Do you know there are things that trick your mind into thinking it’s love at first sight? And understanding that can seem a little complicated.
History is filled with examples of lovers who claim to have fallen in love at first sight.
It might even have happened to you — seeing a mysterious, magnetic stranger across the room, you feel irresistibly drawn to that person. You might even be compelled to start a conversation that lasts all night.
By morning, you are certain you have found your soulmate. Or, perhaps you fail to seize the moment, and your mysterious stranger disappears into the crowd, lost to you forever.
Yet you cannot get this person, whose name you do not know, out of your mind. Clearly, “falling in love at first sight” is not all that uncommon. But what exactly is going on?
Is love at first sight real? Can you actually fall in love with someone you have never met, or are there other forces at work instead?
Here are 4 dynamics that may be at work under the surface of what we mean when we say “love at first sight.”
Is Love at First Sight Real? 4 Things That Trick Your Mind
1. Attraction acting as a powerful catalyst.
An attraction is one of the most basic building blocks for love.
Although some people develop attraction later, after they have been friends for some time, the majority of romantic relationships begin with attraction. It is what draws you to get to know someone new, and what fuels the passionate early days of a relationship.
You feel like you are falling in love because you are influenced by something about the person, such as his appearance or her perfume.
While there is no doubt that attraction can set the stage for love, on its own, it is not love. Love requires two additional factors (intimacy and commitment) that can only develop with time. If you take the words “falling in love” at face value, though, maybe it is possible. You are “falling” into the beginning of something that could end up with the potential to last.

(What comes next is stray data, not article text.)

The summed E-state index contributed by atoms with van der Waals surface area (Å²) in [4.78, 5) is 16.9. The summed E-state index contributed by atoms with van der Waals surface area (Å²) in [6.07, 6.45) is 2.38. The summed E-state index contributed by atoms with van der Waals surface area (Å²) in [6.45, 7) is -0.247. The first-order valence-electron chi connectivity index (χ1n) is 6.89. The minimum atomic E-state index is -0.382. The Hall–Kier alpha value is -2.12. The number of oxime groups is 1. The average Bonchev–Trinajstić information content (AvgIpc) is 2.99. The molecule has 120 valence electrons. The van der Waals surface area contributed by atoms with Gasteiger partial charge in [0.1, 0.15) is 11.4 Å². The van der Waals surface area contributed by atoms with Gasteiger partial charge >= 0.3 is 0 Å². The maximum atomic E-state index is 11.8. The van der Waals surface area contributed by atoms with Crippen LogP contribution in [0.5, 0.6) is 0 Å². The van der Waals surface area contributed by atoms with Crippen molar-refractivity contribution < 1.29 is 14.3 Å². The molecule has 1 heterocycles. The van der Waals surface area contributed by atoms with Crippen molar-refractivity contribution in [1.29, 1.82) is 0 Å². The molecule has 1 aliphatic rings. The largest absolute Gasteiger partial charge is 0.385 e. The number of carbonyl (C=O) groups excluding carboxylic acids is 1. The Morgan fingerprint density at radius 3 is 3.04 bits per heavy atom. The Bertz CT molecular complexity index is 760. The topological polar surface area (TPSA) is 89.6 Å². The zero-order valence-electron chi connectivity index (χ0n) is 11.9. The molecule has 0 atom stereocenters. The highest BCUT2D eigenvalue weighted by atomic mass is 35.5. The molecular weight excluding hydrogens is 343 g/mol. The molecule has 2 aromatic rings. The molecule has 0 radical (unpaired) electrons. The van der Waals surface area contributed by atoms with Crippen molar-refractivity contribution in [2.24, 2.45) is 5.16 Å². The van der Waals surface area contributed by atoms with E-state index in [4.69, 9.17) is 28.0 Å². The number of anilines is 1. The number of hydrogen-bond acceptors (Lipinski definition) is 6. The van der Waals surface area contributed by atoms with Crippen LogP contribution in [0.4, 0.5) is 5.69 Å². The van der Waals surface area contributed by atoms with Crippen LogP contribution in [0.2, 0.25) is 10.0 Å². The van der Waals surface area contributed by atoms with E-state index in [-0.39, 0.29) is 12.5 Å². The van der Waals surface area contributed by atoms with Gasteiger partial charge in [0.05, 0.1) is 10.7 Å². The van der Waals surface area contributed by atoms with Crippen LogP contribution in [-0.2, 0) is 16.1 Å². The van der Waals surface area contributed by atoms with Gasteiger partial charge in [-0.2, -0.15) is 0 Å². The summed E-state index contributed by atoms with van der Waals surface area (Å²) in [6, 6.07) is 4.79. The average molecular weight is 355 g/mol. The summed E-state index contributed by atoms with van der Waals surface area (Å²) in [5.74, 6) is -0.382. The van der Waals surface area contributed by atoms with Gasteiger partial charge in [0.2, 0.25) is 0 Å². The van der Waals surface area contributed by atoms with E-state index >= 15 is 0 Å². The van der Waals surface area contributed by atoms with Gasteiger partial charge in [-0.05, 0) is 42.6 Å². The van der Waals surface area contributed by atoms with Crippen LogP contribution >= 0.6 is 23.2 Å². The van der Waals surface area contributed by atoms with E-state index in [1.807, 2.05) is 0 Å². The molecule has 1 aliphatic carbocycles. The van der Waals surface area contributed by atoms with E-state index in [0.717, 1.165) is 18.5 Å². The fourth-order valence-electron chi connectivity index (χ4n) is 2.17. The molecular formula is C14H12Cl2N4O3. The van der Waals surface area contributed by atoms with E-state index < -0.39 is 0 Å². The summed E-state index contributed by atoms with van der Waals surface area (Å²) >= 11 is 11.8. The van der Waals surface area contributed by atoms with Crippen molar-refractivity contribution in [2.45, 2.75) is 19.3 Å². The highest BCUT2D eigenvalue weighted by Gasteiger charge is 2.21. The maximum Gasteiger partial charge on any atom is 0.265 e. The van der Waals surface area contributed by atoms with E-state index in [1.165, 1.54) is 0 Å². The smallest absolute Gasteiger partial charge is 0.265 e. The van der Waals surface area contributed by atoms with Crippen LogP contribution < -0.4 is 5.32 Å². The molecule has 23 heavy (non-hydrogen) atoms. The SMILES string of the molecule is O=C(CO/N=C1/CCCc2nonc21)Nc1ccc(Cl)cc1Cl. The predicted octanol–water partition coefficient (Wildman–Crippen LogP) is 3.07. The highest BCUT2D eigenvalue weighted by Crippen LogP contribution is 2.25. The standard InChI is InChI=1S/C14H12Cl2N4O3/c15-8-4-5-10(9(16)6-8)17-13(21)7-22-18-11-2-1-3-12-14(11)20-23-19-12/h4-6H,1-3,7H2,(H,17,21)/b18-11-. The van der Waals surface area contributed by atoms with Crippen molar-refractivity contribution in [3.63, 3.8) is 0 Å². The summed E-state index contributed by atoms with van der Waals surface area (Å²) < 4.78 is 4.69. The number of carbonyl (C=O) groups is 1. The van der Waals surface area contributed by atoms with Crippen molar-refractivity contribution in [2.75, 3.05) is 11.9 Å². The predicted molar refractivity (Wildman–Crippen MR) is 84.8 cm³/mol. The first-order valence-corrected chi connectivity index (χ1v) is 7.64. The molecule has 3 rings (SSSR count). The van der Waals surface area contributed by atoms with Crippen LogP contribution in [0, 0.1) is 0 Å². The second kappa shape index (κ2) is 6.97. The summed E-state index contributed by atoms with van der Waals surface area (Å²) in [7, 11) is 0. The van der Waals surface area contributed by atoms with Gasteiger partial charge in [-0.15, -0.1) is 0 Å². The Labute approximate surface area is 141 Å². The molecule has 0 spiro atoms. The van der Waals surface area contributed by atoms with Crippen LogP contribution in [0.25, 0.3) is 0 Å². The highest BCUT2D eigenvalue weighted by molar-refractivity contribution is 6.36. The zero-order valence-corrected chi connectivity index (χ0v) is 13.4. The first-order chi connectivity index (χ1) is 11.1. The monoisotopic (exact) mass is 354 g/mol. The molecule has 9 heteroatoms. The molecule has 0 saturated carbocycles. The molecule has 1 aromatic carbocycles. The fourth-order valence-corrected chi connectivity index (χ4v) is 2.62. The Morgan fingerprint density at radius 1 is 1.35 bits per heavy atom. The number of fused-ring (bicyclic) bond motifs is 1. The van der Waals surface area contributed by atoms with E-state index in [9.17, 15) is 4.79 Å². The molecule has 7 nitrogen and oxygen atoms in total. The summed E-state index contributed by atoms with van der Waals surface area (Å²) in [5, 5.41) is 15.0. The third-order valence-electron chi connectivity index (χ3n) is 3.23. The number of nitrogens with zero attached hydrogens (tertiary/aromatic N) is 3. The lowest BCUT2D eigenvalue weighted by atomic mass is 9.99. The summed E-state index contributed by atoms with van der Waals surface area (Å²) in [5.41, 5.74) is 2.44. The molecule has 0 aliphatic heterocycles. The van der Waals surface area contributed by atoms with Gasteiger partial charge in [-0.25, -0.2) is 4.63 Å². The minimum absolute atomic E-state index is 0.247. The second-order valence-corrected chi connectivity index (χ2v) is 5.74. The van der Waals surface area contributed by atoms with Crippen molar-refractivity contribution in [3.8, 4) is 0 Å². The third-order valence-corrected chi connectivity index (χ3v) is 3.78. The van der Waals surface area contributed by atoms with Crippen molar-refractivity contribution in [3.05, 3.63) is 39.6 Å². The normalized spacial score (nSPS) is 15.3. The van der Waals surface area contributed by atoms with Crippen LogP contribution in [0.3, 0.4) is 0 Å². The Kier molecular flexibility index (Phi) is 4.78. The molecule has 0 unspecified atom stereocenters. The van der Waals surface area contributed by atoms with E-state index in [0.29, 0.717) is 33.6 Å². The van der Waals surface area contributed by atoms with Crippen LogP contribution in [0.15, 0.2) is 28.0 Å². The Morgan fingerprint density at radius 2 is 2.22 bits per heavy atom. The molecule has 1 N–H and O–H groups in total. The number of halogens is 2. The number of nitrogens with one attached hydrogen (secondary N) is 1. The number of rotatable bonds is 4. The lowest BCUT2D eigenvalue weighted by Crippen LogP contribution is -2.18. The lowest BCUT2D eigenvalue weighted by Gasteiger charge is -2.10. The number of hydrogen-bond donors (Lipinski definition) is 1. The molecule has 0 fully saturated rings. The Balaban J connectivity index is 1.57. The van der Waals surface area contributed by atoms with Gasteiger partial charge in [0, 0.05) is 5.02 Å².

2. Acquaintanceship that builds even prior to an actual in-person meeting.
In many cases, the words “at first sight” are a bit of a misnomer. People claim to fall in love at first sight with people they actually already know casually.
Perhaps you have seen the person a few times at a bar you frequent, or he is a friend of a friend. Even if you genuinely have never laid eyes on the person before, you are not likely to fall in love at the moment of the first viewing. It is more likely that you will use that term in retrospect after a successful first conversation.
In this case, you are not actually falling in love at first sight, but after a period, no matter how brief, of acquaintanceship.
Common types of acquaintanceship with which people fall in love include, but are not limited to:
- Cognitive: their expressed thoughts and beliefs
- Tactile: their touch
- Kinesthetic: their movements
- Auditory: the sound of their voice
- Olfactory: the way they smell
These are the top-level attractors. You feel like you are falling in love, and your primitive brain reward systems — not logic — are calling the shots.
3. Metaphysical connections could be a possibility.
According to certain metaphysical belief systems, souls are divided when they descend to earth from the heavens. When these twin souls meet on earth, it is a reunion rather than a brand new meeting.
Thus, it follows that falling in love, at first sight, could actually signify this type of metaphysical reunion. Other belief systems do not account for twin souls but do allow for soulmates, or romantic partners that fit together perfectly.